Binge-watching motivates change: Uses and gratifications of streaming video viewers challenge traditional TV research

Emil Steiner, Kun Xu

Research output: Contribution to journalArticlepeer-review

44 Scopus citations

Abstract

In this article, we explore how binge-watching culture and technology are changing the ways viewers understand and interact with television. We propose that the motives and rituals of binge-viewers can be used to expand uses and gratifications (U&G) theory. We conducted qualitative, semi-structured interviews to gather thick descriptions of why people binge-watch, how they binge-watch, and how they feel about binge-watching. The findings indicate that (1) viewers’ primary motivations for binge-watching are catching up, relaxation, sense of completion, cultural inclusion, and improved viewing experience; (2) the portability and navigability of streaming video technology influence binge-watching rituals; and (3) viewers are ambivalent about their binge-watching. Based on the findings, we propose that a viewer attentiveness spectrum is a more accurate descriptor of contemporary TV watching than the passive/active dichotomy. We further argue that the changing motives and rituals of TV viewers can be used to bolster the quantitative surveys often employed in U&G research and to address the lingering criticisms of U&G theory.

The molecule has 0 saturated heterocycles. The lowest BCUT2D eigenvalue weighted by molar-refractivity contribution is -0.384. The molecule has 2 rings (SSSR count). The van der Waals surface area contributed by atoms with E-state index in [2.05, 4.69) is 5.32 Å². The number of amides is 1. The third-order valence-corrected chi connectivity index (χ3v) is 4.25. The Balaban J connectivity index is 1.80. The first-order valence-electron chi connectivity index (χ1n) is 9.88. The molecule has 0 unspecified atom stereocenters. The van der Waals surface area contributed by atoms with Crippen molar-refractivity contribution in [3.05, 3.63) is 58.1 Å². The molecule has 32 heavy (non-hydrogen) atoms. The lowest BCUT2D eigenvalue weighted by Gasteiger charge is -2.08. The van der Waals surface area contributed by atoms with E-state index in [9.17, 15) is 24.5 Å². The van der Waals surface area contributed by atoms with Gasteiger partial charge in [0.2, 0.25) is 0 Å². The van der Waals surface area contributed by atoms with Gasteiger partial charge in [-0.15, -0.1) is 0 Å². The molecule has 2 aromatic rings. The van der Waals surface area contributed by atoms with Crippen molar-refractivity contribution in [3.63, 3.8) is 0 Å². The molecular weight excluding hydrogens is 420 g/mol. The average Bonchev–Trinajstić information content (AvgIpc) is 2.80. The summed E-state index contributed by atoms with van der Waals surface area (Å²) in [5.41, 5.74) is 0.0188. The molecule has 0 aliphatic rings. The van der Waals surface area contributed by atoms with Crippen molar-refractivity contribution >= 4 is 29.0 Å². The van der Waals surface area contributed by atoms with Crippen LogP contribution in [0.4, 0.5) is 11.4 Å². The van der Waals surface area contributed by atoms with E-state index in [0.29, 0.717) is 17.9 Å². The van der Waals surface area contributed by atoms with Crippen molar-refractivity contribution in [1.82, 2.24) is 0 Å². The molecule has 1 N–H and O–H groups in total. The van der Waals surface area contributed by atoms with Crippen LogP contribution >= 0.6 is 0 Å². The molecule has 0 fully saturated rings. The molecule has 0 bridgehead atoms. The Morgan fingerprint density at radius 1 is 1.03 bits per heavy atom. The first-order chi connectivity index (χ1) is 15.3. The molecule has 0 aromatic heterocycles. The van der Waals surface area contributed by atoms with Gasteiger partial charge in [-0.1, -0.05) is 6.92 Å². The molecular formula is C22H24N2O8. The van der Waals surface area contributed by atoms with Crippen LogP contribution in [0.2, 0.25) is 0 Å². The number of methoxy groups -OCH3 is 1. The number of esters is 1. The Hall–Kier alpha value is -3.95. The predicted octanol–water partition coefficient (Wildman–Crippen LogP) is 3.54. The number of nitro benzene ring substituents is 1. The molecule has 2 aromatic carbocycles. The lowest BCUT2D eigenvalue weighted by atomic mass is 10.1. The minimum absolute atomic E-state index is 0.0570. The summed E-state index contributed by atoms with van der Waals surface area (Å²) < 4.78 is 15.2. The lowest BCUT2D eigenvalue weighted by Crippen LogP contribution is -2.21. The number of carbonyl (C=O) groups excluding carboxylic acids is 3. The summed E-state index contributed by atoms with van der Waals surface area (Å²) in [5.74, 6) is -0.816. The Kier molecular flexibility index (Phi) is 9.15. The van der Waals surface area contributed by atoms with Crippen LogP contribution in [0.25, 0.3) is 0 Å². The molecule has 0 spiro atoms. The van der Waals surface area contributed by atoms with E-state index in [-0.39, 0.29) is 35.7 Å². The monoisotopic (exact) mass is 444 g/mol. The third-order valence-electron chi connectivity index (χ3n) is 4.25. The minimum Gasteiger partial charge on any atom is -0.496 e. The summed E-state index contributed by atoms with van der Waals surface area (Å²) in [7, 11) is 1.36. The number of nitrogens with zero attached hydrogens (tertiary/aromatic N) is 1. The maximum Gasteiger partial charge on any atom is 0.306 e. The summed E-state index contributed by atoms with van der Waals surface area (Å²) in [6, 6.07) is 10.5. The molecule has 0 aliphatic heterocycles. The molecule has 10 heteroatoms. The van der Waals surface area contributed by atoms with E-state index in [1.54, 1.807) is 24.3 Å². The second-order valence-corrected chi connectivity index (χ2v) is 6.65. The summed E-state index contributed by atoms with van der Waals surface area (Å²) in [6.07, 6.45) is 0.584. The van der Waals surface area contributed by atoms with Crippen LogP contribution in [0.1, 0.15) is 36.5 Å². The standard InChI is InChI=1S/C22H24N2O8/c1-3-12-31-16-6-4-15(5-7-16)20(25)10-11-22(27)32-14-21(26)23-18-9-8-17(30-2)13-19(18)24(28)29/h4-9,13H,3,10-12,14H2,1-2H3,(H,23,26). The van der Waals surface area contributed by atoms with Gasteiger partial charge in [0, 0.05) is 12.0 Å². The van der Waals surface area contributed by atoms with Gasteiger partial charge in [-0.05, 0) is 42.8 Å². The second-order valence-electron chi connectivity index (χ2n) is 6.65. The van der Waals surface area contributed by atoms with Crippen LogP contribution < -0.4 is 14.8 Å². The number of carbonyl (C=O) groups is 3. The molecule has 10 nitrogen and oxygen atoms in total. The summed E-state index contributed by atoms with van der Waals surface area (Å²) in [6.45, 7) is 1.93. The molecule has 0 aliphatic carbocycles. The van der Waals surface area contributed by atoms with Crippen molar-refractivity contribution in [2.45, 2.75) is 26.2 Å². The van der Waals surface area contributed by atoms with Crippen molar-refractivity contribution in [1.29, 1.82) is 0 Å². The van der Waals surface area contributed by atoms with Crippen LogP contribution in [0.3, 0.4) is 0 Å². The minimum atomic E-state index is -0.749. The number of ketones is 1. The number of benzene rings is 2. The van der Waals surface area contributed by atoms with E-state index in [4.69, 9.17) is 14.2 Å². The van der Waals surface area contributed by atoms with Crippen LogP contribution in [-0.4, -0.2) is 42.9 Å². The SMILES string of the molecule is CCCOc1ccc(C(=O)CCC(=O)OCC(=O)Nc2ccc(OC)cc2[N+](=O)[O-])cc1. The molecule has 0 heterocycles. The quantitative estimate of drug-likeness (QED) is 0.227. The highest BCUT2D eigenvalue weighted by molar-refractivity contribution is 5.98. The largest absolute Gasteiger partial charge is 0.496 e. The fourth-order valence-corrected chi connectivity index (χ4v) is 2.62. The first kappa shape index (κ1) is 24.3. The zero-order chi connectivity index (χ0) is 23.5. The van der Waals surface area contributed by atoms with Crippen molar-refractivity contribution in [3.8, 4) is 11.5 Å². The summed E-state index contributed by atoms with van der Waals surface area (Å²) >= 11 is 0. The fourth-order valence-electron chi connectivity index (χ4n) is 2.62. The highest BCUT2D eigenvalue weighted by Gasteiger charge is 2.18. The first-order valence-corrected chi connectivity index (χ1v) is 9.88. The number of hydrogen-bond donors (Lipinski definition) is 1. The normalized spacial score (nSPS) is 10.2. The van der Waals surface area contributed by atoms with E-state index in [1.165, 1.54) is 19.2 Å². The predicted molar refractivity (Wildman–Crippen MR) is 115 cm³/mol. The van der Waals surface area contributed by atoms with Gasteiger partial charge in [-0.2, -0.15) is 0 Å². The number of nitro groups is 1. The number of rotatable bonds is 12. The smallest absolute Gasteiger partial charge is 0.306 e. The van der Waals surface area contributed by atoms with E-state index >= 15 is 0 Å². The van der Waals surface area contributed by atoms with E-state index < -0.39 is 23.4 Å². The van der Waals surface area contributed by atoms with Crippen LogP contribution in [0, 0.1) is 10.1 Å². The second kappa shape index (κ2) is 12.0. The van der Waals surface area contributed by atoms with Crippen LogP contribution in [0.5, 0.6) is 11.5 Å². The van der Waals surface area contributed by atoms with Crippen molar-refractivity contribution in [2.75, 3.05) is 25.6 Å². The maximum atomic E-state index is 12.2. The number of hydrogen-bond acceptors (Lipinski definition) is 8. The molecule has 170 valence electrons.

Original languageEnglish (US)
Pages (from-to)82-101
Number of pages20
JournalConvergence
Volume26
Issue number1
DOIs
StatePublished - Feb 1 2020
Externally publishedYes

All Science Journal Classification (ASJC) codes

  • Communication
  • Arts and Humanities (miscellaneous)

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